She walks into my life legs first, a long drink of water in the desert of my thirties. Her shoes are red; her eyes are green. She’s an Italian flag in occupied territory, and I fall for her like Paris. She mixes my metaphors like a martini and serves up my heart tartare. They all do. Every time. They have to. It’s that kind of story.
The lady in question stands in the corner of my office, lighting the cigarette dictated by tradition with shaking hands.
“You gotta help me, mister,” she says. I’m a miss, but that doesn’t matter. In situations like this, you have to stick to the formula. She’s the damsel in distress, I see that right away. I’m her knight in shining armor, even if that armor is a size eight slingback in Antique Pearl.
“Tell me all your troubles,” I say, and pour her a whiskey, straight. She drinks it, leaves a frosty red lip-print on the glass.
And she takes a deep breath that makes her black dress shift just so. She tells me a man is after her because he wants her heart. He chases her through the dark, through the neon forest of rainy streets. Or she has this brother, see, with a withered arm he carries in a sling, crooked like a bird’s wing. She was supposed to protect him from their father but she just wasn’t strong enough. Or her stepmother can’t stand the sight of her and beats her every night for a dozen sins. Or she’s waited and waited for a child but nothing doing. Or she pricked her finger on a needle when she was sixteen and oh, the things she’s done to keep on pricking. Or she woke up and all her savings accounts were gone, the money turned worthless overnight.
Maybe it’s simple: the mirror said she wasn’t pretty anymore. Maybe it’s complicated, and she got in over her head, and now she has three nights to cough up a name or an ugly little man is going to take her son. I’ve heard them all. It’s what I do. I’m not so much an investigator as what you might call a consultant. Step right up; show me your life. I’ll show you the story you’re in. Nothing more important in this world, kid. Figure that out and you’re halfway out of the dark.
Call them fairy tales, if that makes you feel good. If you call them fairy tales, then you don’t have to believe you’re in one.
It’s all about seeing the pattern—and the pattern is always there. It’s a vicious circle: the story gets told because the pattern repeats, and the pattern repeats because the story gets told. A girl comes in with mascara running down her face and says that she slept with her professor because she thought he’d love her forever, she wanted to walk in his rarified world of books and gin parties and wickedly sardonic quips instead of treading water in her dreary home town. She tried to speak the way his friends did and dress the way he liked and write the way he did himself, and now he’s gone and she’s got this knife, see, but not a lot of courage. She’s in so much pain. Every step is like walking on knives.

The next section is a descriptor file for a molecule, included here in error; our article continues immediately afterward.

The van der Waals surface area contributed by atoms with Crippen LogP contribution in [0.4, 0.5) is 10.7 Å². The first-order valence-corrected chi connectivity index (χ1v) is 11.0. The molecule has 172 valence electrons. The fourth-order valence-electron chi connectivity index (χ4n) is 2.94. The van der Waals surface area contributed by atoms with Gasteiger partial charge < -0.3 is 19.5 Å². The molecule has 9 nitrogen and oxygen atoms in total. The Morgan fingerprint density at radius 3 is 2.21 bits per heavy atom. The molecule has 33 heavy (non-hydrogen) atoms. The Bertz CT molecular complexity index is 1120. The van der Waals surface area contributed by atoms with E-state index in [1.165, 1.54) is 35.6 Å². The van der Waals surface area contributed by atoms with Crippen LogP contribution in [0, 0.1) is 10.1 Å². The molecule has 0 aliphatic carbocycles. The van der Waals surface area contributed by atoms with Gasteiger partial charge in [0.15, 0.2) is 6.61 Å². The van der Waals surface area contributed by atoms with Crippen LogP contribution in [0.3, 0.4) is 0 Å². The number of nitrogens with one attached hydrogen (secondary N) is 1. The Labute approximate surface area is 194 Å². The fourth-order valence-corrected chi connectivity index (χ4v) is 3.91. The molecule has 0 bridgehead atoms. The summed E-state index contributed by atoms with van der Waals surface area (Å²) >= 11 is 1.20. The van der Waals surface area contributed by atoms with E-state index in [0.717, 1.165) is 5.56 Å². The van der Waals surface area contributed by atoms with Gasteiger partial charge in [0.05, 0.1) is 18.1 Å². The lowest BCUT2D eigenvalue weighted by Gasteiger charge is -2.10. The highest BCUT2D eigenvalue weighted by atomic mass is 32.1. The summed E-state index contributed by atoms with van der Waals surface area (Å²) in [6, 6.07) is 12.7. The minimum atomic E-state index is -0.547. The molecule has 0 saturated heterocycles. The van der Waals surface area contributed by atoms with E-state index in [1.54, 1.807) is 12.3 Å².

And I say: “Sweetheart, you gave up your voice for him. That was bound to go badly. Now, how do you want to proceed?”
Because there’s a choice. There’s always a choice. Who do you want to be? You can break this tale, once you’ve got a sightline on it. That’s why they come to me. Because I can open up my files and tell them who they are. Because I’ve got a little Derringer in my desk with six bullets in it like pomegranate seeds. Because I have the hat, crooked at just the right angle, that says I can save them.
So who do you want to be? Sure, no great loss to be the ingenue, sacrificing yourself for your love. Put away that knife, fix your make-up, drop his class, watch him with his hand on the waist of some blonde thing at the faculty party—never forgetting that she’s in a story too, and you can’t tell which one by looking at her, and maybe she’s the true bride and maybe she’s bleeding in her six hundred dollar shoes to convince him she’s the right girl—become like dancing foam on the waves of his society: glittering, beautiful, tragic. Maybe that’ll buy you what you’re looking for. But it’s not the only solution. Sometimes it’s better to choose the knife, cut his tenure, go back home, where you’ll be exotic and urbane, for all your experience in that strange, foreign world.
I don’t judge. I just give them options. And sometimes the best thing is to put on a black dress and become a wicked stepmother. There’s power in that, if you’re after power.